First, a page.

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Commercial Law

Trademark must be predominant to be exclusive

By February 24, 2016September 11th, 2023No Comments

The First Hall of the Civil Court ruled that for two competing identical trademarks to be confusing they must feature predominantly and the plaintiff must prove that the use of the two will cause confusion. This was decided on 14 February, 2017 by Mr Justice Mark Chetcuti in Y Plan Events Ltd v Wow Ltd, Andrew Selvagi v Martina Selvagi.

The plaintiff company explained in its application that it is the owner of the trademark “Sarah Young: I Do Weddings – since 2001”. The company offers wedding planning services and had registered the trademark in January 2013. Before the registration the company used “Sarah Young: I Do Weddings” as a slogan. The plaintiff company discovered that Andrew & Martina Selvagi had incorporated a company iDo Weddings Malta Ltd and advertised as “I Do Weddings”. They are in the same business of wedding planning and were acting in bad faith. This was in violation of the Trademarks Act and amounted to unfair competition and caused the plaintiff damages. 

The plaintiff asked the Court to declare that the defendants are in violation of the Trademarks Act by also using I Do Weddings and also to liquidate the damages.

The defendants filed a statement of defence by stating that Andrew and Martina Selvagi do not trade in their own name but in the name of their company. They also contested that the words “I Do Weddings” should not be used exclusively by the plaintiffs and in fact it was the plaintiffs who used the brand “I Do Weddings” after they started using them. Irrespective of this there is no unfair competition. 

Mr Justice Chetcuti analysed the evidence produced and found Sarah Young started in the wedding planning business in 2001, and was well known in 2003. She incorporated Y Plan Events Ltd. She always used as a slogan “I Do Weddings” and advertised using this slogan. She presented magazines showing such adverts from 2003 to 2013.

According to Ms Young’s testimony she was known for the “ I Do Weddings” slogan. She explained that she had first met the defendants Selvagi when they engaged Ms Young as their own wedding planner. The emails, business and the letterhead did not contain the slogan. Ms Young learned of her new competitors in 2012 and she noticed that the defendants were causing a confusion within the market. When she rebranded the plaintiff made use of “I do Weddings – Since 2001” as a trademark. The plaintiff’s testimony was backed by former clients of hers.

Martina Selvagi also testified and agreed that she had engaged Sarah Young and knew her by that name and the engagement agreement was signed by Y Plan Events Limited. There was a dispute on the service rendered and Sarah Young refunded the deposit given. Ms Selvagi told the Court that she had got software in March 2011 from a US company called iDo Wedding and Event Professional and from there she go the idea of her company name I Do Weddings Malta Limited, which was registered with the MFSA and she has a website and a facebook page. She denied that any of her international clients confused her with someone else. She explained that she entered into an advertising agreement with the US company.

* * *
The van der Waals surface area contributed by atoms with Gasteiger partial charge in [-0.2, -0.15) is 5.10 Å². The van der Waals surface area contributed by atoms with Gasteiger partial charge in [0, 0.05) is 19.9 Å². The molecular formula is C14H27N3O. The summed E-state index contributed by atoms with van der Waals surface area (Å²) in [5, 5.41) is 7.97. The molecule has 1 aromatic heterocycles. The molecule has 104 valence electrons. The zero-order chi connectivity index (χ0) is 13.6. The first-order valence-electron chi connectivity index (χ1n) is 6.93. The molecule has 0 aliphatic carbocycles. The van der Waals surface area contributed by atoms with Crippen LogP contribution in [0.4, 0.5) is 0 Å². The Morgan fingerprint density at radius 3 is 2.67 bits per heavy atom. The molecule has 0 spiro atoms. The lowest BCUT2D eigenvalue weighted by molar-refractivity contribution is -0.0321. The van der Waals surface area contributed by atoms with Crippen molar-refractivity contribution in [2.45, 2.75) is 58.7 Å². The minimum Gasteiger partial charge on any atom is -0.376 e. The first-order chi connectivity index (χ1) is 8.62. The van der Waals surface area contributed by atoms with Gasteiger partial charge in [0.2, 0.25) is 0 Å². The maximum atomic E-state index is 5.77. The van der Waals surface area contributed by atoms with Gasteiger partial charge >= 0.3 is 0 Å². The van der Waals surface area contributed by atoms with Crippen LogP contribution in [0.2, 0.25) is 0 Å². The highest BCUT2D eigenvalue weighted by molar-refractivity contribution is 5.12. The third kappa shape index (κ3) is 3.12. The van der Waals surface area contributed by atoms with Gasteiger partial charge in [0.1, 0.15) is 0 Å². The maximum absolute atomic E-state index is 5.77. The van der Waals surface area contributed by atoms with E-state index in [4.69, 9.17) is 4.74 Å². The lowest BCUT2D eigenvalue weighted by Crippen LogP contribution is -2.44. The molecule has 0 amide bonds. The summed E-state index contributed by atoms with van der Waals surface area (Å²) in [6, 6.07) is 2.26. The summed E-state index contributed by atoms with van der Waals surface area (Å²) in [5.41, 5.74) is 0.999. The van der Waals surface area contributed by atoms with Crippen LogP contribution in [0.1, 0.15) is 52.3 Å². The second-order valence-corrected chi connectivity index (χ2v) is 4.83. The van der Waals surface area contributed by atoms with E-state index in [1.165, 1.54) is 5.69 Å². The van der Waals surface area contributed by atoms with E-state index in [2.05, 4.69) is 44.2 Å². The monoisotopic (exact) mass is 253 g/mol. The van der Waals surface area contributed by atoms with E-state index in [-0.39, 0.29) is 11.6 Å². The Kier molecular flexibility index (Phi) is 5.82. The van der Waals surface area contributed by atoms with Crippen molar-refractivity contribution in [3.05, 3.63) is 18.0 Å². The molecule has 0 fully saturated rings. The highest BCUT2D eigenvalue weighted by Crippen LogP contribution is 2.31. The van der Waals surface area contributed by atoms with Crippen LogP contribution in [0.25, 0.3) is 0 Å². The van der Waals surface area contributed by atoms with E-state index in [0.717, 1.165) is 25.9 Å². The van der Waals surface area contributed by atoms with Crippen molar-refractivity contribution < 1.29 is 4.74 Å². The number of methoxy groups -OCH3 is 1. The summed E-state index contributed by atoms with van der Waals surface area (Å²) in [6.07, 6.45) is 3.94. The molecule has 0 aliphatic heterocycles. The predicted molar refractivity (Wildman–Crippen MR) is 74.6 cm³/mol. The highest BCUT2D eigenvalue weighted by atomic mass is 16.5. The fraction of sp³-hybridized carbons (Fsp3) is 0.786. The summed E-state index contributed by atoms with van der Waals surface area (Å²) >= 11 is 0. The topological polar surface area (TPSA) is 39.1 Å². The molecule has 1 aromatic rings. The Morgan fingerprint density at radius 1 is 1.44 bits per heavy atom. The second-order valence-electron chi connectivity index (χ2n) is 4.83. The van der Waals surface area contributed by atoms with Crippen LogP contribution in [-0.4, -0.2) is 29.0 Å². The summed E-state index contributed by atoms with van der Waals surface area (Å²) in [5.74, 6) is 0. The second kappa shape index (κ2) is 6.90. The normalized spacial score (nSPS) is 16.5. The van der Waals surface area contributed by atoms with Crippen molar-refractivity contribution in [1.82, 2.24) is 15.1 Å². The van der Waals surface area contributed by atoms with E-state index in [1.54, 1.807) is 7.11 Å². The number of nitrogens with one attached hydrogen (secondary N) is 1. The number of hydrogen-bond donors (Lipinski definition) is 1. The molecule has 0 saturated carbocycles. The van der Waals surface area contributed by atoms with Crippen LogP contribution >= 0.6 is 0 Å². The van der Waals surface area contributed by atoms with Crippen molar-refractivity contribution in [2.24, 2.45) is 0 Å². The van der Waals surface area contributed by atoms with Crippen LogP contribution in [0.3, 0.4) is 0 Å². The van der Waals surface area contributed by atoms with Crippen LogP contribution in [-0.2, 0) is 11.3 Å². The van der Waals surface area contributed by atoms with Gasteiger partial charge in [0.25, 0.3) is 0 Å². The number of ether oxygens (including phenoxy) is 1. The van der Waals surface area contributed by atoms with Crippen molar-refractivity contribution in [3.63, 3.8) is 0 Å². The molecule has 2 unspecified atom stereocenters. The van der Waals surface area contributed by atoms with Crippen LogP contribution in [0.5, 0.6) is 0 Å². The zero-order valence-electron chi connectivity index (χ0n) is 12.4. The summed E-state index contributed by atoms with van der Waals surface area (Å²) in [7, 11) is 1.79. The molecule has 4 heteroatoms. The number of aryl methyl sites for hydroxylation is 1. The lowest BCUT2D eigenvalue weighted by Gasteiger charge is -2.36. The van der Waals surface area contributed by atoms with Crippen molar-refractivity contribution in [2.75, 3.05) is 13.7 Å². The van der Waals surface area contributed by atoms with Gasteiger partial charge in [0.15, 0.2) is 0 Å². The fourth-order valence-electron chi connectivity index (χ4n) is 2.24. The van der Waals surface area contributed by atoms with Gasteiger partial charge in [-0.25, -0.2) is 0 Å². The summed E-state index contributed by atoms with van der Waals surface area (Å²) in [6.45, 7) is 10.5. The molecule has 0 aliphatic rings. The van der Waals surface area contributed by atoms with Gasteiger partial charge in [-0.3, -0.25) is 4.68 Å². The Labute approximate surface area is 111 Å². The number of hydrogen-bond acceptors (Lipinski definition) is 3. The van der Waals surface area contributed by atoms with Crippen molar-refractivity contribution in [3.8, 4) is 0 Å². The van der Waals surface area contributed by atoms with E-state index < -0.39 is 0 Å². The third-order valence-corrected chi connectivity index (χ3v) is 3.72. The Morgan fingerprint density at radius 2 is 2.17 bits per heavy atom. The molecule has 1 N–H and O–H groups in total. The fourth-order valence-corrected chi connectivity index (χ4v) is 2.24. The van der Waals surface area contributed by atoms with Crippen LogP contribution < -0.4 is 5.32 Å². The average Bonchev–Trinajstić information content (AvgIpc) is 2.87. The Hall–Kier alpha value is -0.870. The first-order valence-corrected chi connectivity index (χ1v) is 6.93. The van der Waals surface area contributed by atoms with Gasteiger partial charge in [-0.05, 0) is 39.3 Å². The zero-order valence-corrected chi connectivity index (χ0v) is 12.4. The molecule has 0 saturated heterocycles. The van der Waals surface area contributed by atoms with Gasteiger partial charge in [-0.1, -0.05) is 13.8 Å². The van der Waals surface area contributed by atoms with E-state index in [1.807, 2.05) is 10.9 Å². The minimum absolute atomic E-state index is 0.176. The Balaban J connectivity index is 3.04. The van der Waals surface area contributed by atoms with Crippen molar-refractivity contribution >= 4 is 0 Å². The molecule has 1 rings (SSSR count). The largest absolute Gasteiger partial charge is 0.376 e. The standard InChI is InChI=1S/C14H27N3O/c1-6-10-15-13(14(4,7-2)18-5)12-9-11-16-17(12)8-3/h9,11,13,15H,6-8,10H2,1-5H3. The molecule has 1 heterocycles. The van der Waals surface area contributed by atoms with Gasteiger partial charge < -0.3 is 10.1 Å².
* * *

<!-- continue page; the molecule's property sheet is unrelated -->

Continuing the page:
The Court quoted from Article 32 of the Commercial Code, which reads:

“Traders shall not make use of any name, mark or distinctive device capable of creating confusion with any other name, mark or distinctive device lawfully used by others, even though such other name, mark or distinctive device be not registered in terms of the Trademarks Act, nor may they make use of any firm name or fictitious name capable of misleading others as to the real importance of the firm.”

The Court further referred to a previous judgement, Dr P Valletta noe -v- Joseph Tanti, decided on 11 March, 1992, which held that competition must be between at least two people working within the same type of industry, the same time and area. If a person uses a mark and is the first to do so, then that should be his exclusive property. The Court quoted from a 1909 UK judgement Burberrys -v- Cording, which held:

“The principles of law applicable to a case of this sort are well known. On the one hand, apart from the law as to trade marks, no one can claim monopoly rights in the use of a word or name. On the other hand, no one is entitled by the use of any word or name or indeed in any other way to represent his goods as being the goods of another to that other’s injury.”

Mr Justice Chetcuti held that the plaintiff company failed to show the Court that there existed a confusion between the two companies. The plaintiff has been in the market before the defendant, but had to prove that it built its reputation on the “I Do Weddings” name.

However, from the evidence produced this does not seem the case. From the adverts presented Sarah Young’s name sticks out together with a description “The Wedding Planner”. Then ‘I Do Weddings’ appears at the bottom of the advert and therefore, is not prominent.

The witnesses also held that the service is given by Sarah Young and were referred to her directly. The evidence showed that the reputation of the company was built on the personality of Sarah Young. The “I Do Weddings” do not cause any confusion of the minds of consumers to identify the product, because the product is identified with Sarah Young. 

The Court moved to dismiss the plaintiff’s claims

Malcolm Mifsud


Mifsud & Mifsud Advocates 

This article may also be accessed on Malta Today. 

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